Presentation on theme: "Learning from the National Care of the Dying 2014 Audit Dr Bill Noble Medical Director, Marie Curie Cancer Care."— Presentation transcript:
Learning from the National Care of the Dying 2014 Audit Dr Bill Noble Medical Director, Marie Curie Cancer Care
MARIE CURIE Major UK end of life charity Major service provider – Network of 2000 Nurses caring for people in the last few hours and days of life – 1.3 million hours of nursing in hospices across the UK reach 8,000 people each year Our services reached a total of 38,777 people in Major funder of academic and health service research with an Open Access research policy Working to influence policy and practice through our policy and public affairs work.
DELIVERING HIGH QUALITY SERVICES
COMMITMENT TO RESEARCH 1.Increasing research budget - £3.4 million – rising to £6.8 million over the next five years 2.Three dedicated research centres: Marie Curie Palliative Care Research Centre, Cardiff Marie Curie Palliative Care Institute Liverpool Marie Curie Palliative Care Research Unit, London, University College London (UCL) 3.Focus on all terminal conditions. 4
National Care of the Dying Audit The National Care of the Dying Audit for Hospitals Carried out by the Royal College of Physicians, with the Marie Curie Palliative Care Institute Liverpool Funded by Marie Curie and Public Health England.Marie Curie
National Care of the Dying Audit Draws on three sets of data: 1.Individual patient records (6580 people who died in 149 hospitals in England – 1st-31 st May 2013) 2.An assessment of organisational readiness to deliver palliative and end of life care 3.Views of 858 bereaved relatives.
Organisation of Care Only 21% of sites had access to face-to-face palliative care services, seven days per week Most (73%) provided face-to-face services on weekdays only Mandatory training in care of the dying was only required for doctors in 19% of trusts and for nurses in 28% 2% provided 24/7 face to face palliative care 82% of Trusts had provided some form of training in care of the dying in the previous year; 18% had not provided any. Only 47% of Trusts routinely capture the views of bereaved relatives or carers.
Findings on the quality of care (1) 87% recognition of patients being in the last days of life, but told less than half (46%) of patients capable of discussing this. Communication with family/carers about the imminent death of a relative/friend occurred in 93% of cases (average of 31 hours before the individual died). Most patients (63-81%) had medication prescribed 'as required' for the five key symptoms common at the end of life - pain, agitation, noisy breathing, difficulty in breathing, and nausea and vomiting. 59% of patients were clinically assessed to see if they needed artificial hydration, but discussions recorded with 17% of ‘capable’ patients and 36% of relatives.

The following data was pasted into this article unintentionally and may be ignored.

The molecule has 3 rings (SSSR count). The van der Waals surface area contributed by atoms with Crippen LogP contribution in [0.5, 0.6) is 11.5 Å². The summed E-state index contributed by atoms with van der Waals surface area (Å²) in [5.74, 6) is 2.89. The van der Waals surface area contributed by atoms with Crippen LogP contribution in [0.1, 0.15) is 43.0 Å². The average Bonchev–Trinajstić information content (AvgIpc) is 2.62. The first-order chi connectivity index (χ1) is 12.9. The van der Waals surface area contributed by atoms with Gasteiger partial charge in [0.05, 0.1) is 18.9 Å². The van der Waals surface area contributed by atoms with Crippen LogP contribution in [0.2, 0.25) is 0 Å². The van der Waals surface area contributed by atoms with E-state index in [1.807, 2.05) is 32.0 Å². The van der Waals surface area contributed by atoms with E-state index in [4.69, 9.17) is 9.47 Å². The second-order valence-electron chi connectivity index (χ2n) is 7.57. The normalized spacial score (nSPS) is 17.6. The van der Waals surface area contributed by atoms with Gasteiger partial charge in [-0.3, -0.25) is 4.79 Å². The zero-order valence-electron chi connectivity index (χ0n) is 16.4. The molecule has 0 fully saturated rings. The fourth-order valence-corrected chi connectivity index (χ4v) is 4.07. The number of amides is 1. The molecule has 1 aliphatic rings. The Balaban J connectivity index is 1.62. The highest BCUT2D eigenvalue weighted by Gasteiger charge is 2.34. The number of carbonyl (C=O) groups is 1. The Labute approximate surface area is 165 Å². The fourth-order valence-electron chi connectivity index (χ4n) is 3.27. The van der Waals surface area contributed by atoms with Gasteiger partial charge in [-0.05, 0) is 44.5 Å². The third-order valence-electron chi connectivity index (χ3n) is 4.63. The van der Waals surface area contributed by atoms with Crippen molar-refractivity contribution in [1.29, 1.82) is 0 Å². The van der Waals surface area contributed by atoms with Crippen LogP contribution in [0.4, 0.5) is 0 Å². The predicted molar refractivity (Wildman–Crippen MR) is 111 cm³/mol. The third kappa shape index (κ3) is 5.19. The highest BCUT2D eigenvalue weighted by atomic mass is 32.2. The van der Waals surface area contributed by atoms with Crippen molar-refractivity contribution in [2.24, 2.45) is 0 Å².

Findings on the quality of care (2) Artificial hydration was in place for 29% of patients at the time of death. 45% of patients were clinically assessed to see if they needed artificial nutrition, but discussions only recorded with 17% of ‘capable’ patients and 29% of relatives. Artificial nutrition was in place for 7% of patients at the time of death. Only 21% of ‘capable’ patients were asked about their spiritual needs, and only 25% of relatives/carers asked about their own needs. Most patients - 87%, were assessed five or more times in the final 24 hours of life, in line with national guidance.
Findings from bereaved relatives survey 76% reported being very or fairly involved in decisions about care and treatment of their family member 24% did not feel they were involved in decisions at all. 39% of bereaved relatives reported being involved in discussions about artificial hydration in the last 2 days of life. 63% reported that the overall level of emotional support given was good or excellent. 37% thought it fair or poor. Overall, 76% felt adequately supported during the patient's last 2 days of life; 24% did not. Based on their experience, 68% were either likely or extremely likely to recommend their Trust to family and friends. 8% were extremely unlikely to do so.
Key Issues Highlighted Lack of access to face to face palliative care Lack of 24/7 support Poor communication with individuals and their families Even it was recognised that someone needed artificial hydration/nutrition, there is too often no communication about this
Future Focus 1.We need to focus on two groups of people: – Those who clinically need to be in hospital – Those who could and want to be elsewhere 2. For the first group we need to drive up the quality of care - helped by better auditing and measuring of experiences 3. Improve interventions which prevent people who do not need/want to be there from ending up in hospital and getting them out when they end up there.